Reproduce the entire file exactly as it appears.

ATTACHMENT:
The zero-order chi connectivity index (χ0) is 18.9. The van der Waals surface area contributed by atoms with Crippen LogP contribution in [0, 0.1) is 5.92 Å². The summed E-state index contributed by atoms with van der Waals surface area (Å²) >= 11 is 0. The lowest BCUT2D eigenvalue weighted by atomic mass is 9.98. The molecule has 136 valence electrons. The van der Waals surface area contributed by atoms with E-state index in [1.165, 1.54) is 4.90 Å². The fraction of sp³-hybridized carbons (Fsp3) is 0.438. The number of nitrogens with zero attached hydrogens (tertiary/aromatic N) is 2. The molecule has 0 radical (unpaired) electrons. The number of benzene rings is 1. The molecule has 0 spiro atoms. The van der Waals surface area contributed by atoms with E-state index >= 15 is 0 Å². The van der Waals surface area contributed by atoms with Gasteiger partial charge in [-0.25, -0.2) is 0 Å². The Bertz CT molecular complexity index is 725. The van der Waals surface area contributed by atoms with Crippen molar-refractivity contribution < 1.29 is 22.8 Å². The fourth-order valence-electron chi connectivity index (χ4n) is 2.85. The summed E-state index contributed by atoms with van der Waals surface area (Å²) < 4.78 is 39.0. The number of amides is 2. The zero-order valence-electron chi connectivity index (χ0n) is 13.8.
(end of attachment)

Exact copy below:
The zero-order chi connectivity index (χ0) is 18.9. The van der Waals surface area contributed by atoms with Crippen LogP contribution in [0, 0.1) is 5.92 Å². The summed E-state index contributed by atoms with van der Waals surface area (Å²) >= 11 is 0. The lowest BCUT2D eigenvalue weighted by atomic mass is 9.98. The molecule has 136 valence electrons. The van der Waals surface area contributed by atoms with E-state index in [1.165, 1.54) is 4.90 Å². The fraction of sp³-hybridized carbons (Fsp3) is 0.438. The number of nitrogens with zero attached hydrogens (tertiary/aromatic N) is 2. The molecule has 0 radical (unpaired) electrons. The number of benzene rings is 1. The molecule has 0 spiro atoms. The van der Waals surface area contributed by atoms with E-state index >= 15 is 0 Å². The van der Waals surface area contributed by atoms with Gasteiger partial charge in [-0.25, -0.2) is 0 Å². The Bertz CT molecular complexity index is 725. The van der Waals surface area contributed by atoms with Crippen molar-refractivity contribution < 1.29 is 22.8 Å². The fourth-order valence-electron chi connectivity index (χ4n) is 2.85. The summed E-state index contributed by atoms with van der Waals surface area (Å²) < 4.78 is 39.0. The number of amides is 2. The zero-order valence-electron chi connectivity index (χ0n) is 13.8.